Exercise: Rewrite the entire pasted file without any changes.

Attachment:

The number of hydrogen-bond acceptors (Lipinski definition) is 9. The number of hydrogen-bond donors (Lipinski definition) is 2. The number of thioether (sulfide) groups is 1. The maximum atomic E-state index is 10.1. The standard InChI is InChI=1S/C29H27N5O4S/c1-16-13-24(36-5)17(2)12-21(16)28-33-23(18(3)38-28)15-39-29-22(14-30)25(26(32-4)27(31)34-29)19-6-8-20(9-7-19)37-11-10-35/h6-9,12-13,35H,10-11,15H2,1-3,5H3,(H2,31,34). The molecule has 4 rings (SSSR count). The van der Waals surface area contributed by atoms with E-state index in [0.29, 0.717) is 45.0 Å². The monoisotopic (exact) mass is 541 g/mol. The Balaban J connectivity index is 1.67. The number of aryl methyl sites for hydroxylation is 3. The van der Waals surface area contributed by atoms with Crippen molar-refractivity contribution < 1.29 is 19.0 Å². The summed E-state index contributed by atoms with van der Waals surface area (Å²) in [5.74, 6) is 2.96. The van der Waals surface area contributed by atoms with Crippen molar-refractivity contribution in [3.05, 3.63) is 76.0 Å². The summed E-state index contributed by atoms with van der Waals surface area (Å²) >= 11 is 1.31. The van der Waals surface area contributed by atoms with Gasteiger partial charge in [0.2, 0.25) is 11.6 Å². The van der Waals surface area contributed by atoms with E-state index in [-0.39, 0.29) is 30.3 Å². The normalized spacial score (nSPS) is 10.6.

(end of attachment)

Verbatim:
The number of hydrogen-bond acceptors (Lipinski definition) is 9. The number of hydrogen-bond donors (Lipinski definition) is 2. The number of thioether (sulfide) groups is 1. The maximum atomic E-state index is 10.1. The standard InChI is InChI=1S/C29H27N5O4S/c1-16-13-24(36-5)17(2)12-21(16)28-33-23(18(3)38-28)15-39-29-22(14-30)25(26(32-4)27(31)34-29)19-6-8-20(9-7-19)37-11-10-35/h6-9,12-13,35H,10-11,15H2,1-3,5H3,(H2,31,34). The molecule has 4 rings (SSSR count). The van der Waals surface area contributed by atoms with E-state index in [0.29, 0.717) is 45.0 Å². The monoisotopic (exact) mass is 541 g/mol. The Balaban J connectivity index is 1.67. The number of aryl methyl sites for hydroxylation is 3. The van der Waals surface area contributed by atoms with Crippen molar-refractivity contribution < 1.29 is 19.0 Å². The summed E-state index contributed by atoms with van der Waals surface area (Å²) in [5.74, 6) is 2.96. The van der Waals surface area contributed by atoms with Crippen molar-refractivity contribution in [3.05, 3.63) is 76.0 Å². The summed E-state index contributed by atoms with van der Waals surface area (Å²) >= 11 is 1.31. The van der Waals surface area contributed by atoms with Gasteiger partial charge in [0.2, 0.25) is 11.6 Å². The van der Waals surface area contributed by atoms with E-state index in [-0.39, 0.29) is 30.3 Å². The normalized spacial score (nSPS) is 10.6.